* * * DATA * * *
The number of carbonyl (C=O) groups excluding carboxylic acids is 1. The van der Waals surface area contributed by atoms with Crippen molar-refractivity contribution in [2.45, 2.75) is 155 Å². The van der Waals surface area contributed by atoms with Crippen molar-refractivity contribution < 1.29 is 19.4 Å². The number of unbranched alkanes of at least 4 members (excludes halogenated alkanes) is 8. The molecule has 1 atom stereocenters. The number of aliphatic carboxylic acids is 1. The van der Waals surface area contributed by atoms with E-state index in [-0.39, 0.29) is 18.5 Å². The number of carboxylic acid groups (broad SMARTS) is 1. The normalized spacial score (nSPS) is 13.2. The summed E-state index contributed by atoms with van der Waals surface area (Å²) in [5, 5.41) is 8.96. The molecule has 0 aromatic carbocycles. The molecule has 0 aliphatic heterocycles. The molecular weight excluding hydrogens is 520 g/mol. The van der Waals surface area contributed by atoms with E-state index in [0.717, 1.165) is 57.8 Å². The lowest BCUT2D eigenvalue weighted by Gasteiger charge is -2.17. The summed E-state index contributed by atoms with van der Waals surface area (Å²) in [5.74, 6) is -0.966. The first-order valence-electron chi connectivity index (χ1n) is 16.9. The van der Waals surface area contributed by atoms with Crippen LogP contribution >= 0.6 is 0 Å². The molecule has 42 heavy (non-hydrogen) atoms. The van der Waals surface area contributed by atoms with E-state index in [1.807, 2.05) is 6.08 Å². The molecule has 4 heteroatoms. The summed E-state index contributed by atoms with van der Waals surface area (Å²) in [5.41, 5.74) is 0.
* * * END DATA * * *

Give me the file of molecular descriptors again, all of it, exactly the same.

The number of carbonyl (C=O) groups excluding carboxylic acids is 1. The van der Waals surface area contributed by atoms with Crippen molar-refractivity contribution in [2.45, 2.75) is 155 Å². The van der Waals surface area contributed by atoms with Crippen molar-refractivity contribution < 1.29 is 19.4 Å². The number of unbranched alkanes of at least 4 members (excludes halogenated alkanes) is 8. The molecule has 1 atom stereocenters. The number of aliphatic carboxylic acids is 1. The van der Waals surface area contributed by atoms with E-state index in [-0.39, 0.29) is 18.5 Å². The number of carboxylic acid groups (broad SMARTS) is 1. The normalized spacial score (nSPS) is 13.2. The summed E-state index contributed by atoms with van der Waals surface area (Å²) in [5, 5.41) is 8.96. The molecule has 0 aromatic carbocycles. The molecule has 0 aliphatic heterocycles. The molecular weight excluding hydrogens is 520 g/mol. The van der Waals surface area contributed by atoms with E-state index in [0.717, 1.165) is 57.8 Å². The lowest BCUT2D eigenvalue weighted by Gasteiger charge is -2.17. The summed E-state index contributed by atoms with van der Waals surface area (Å²) in [5.74, 6) is -0.966. The first-order valence-electron chi connectivity index (χ1n) is 16.9. The van der Waals surface area contributed by atoms with Crippen LogP contribution >= 0.6 is 0 Å². The molecule has 42 heavy (non-hydrogen) atoms. The van der Waals surface area contributed by atoms with E-state index in [1.807, 2.05) is 6.08 Å². The molecule has 4 heteroatoms. The summed E-state index contributed by atoms with van der Waals surface area (Å²) in [5.41, 5.74) is 0.